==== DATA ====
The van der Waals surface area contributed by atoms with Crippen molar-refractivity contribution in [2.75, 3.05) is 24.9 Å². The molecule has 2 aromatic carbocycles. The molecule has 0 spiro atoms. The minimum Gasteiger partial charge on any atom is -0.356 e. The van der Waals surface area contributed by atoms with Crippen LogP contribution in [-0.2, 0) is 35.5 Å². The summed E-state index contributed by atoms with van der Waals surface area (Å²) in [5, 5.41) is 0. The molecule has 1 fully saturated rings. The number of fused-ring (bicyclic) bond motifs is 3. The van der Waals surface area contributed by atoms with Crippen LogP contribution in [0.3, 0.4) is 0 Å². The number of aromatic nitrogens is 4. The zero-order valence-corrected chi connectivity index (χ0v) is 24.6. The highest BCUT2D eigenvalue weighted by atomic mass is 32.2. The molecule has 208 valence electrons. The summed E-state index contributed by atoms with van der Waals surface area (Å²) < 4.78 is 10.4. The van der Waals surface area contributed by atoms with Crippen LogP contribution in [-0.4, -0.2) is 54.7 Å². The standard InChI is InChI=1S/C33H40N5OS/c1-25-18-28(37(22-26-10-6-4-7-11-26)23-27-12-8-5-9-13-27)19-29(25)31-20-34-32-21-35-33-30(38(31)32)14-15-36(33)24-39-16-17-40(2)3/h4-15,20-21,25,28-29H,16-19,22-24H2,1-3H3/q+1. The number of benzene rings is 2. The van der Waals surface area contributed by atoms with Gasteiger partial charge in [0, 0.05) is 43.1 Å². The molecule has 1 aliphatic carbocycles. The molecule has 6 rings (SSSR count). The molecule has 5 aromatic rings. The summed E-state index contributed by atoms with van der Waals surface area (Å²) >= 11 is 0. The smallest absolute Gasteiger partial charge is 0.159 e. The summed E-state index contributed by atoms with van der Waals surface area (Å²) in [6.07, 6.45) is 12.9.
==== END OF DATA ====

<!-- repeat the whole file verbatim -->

The van der Waals surface area contributed by atoms with Crippen molar-refractivity contribution in [2.75, 3.05) is 24.9 Å². The molecule has 2 aromatic carbocycles. The molecule has 0 spiro atoms. The minimum Gasteiger partial charge on any atom is -0.356 e. The van der Waals surface area contributed by atoms with Crippen LogP contribution in [-0.2, 0) is 35.5 Å². The summed E-state index contributed by atoms with van der Waals surface area (Å²) in [5, 5.41) is 0. The molecule has 1 fully saturated rings. The number of fused-ring (bicyclic) bond motifs is 3. The van der Waals surface area contributed by atoms with Crippen LogP contribution in [0.3, 0.4) is 0 Å². The number of aromatic nitrogens is 4. The zero-order valence-corrected chi connectivity index (χ0v) is 24.6. The highest BCUT2D eigenvalue weighted by atomic mass is 32.2. The molecule has 208 valence electrons. The summed E-state index contributed by atoms with van der Waals surface area (Å²) < 4.78 is 10.4. The van der Waals surface area contributed by atoms with Crippen LogP contribution in [-0.4, -0.2) is 54.7 Å². The standard InChI is InChI=1S/C33H40N5OS/c1-25-18-28(37(22-26-10-6-4-7-11-26)23-27-12-8-5-9-13-27)19-29(25)31-20-34-32-21-35-33-30(38(31)32)14-15-36(33)24-39-16-17-40(2)3/h4-15,20-21,25,28-29H,16-19,22-24H2,1-3H3/q+1. The number of benzene rings is 2. The van der Waals surface area contributed by atoms with Gasteiger partial charge in [0, 0.05) is 43.1 Å². The molecule has 1 aliphatic carbocycles. The molecule has 6 rings (SSSR count). The molecule has 5 aromatic rings. The summed E-state index contributed by atoms with van der Waals surface area (Å²) >= 11 is 0. The smallest absolute Gasteiger partial charge is 0.159 e. The summed E-state index contributed by atoms with van der Waals surface area (Å²) in [6.07, 6.45) is 12.9.